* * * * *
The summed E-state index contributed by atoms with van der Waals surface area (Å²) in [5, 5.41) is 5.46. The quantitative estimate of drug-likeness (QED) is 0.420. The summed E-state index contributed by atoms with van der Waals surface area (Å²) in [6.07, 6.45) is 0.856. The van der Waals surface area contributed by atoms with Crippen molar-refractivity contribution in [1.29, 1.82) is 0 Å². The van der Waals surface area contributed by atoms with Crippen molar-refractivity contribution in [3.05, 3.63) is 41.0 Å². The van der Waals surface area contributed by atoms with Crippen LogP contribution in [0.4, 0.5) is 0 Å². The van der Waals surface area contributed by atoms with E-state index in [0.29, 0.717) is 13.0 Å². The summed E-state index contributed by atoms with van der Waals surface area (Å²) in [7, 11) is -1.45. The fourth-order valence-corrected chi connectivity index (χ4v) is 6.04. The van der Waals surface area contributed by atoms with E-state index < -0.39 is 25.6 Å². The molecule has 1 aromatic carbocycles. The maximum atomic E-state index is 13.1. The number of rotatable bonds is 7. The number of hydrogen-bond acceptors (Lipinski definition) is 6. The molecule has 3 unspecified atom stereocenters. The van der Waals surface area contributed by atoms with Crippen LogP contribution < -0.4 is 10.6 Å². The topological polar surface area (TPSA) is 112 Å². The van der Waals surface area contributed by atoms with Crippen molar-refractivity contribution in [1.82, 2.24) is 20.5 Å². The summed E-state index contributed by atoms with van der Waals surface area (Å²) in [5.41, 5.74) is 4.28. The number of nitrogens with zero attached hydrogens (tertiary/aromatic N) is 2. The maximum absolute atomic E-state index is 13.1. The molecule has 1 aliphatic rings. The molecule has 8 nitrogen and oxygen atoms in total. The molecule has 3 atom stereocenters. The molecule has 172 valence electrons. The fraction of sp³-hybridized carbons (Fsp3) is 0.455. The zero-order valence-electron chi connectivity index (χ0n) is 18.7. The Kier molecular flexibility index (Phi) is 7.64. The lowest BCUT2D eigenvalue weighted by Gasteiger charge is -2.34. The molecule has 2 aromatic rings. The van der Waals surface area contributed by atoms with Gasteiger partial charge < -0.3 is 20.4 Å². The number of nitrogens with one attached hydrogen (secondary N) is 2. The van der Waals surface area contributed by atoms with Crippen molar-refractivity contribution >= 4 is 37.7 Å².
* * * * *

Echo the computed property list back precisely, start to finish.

The summed E-state index contributed by atoms with van der Waals surface area (Å²) in [5, 5.41) is 5.46. The quantitative estimate of drug-likeness (QED) is 0.420. The summed E-state index contributed by atoms with van der Waals surface area (Å²) in [6.07, 6.45) is 0.856. The van der Waals surface area contributed by atoms with Crippen molar-refractivity contribution in [1.29, 1.82) is 0 Å². The van der Waals surface area contributed by atoms with Crippen molar-refractivity contribution in [3.05, 3.63) is 41.0 Å². The van der Waals surface area contributed by atoms with Crippen LogP contribution in [0.4, 0.5) is 0 Å². The van der Waals surface area contributed by atoms with E-state index in [0.29, 0.717) is 13.0 Å². The summed E-state index contributed by atoms with van der Waals surface area (Å²) in [7, 11) is -1.45. The fourth-order valence-corrected chi connectivity index (χ4v) is 6.04. The van der Waals surface area contributed by atoms with E-state index < -0.39 is 25.6 Å². The molecule has 1 aromatic carbocycles. The maximum atomic E-state index is 13.1. The number of rotatable bonds is 7. The number of hydrogen-bond acceptors (Lipinski definition) is 6. The molecule has 3 unspecified atom stereocenters. The van der Waals surface area contributed by atoms with Crippen LogP contribution < -0.4 is 10.6 Å². The topological polar surface area (TPSA) is 112 Å². The van der Waals surface area contributed by atoms with Crippen molar-refractivity contribution in [1.82, 2.24) is 20.5 Å². The summed E-state index contributed by atoms with van der Waals surface area (Å²) in [5.41, 5.74) is 4.28. The number of nitrogens with zero attached hydrogens (tertiary/aromatic N) is 2. The maximum absolute atomic E-state index is 13.1. The molecule has 1 aliphatic rings. The molecule has 8 nitrogen and oxygen atoms in total. The molecule has 3 atom stereocenters. The molecule has 172 valence electrons. The fraction of sp³-hybridized carbons (Fsp3) is 0.455. The zero-order valence-electron chi connectivity index (χ0n) is 18.7. The Kier molecular flexibility index (Phi) is 7.64. The lowest BCUT2D eigenvalue weighted by Gasteiger charge is -2.34. The molecule has 2 aromatic rings. The van der Waals surface area contributed by atoms with Gasteiger partial charge < -0.3 is 20.4 Å². The number of nitrogens with one attached hydrogen (secondary N) is 2. The van der Waals surface area contributed by atoms with Crippen molar-refractivity contribution >= 4 is 37.7 Å².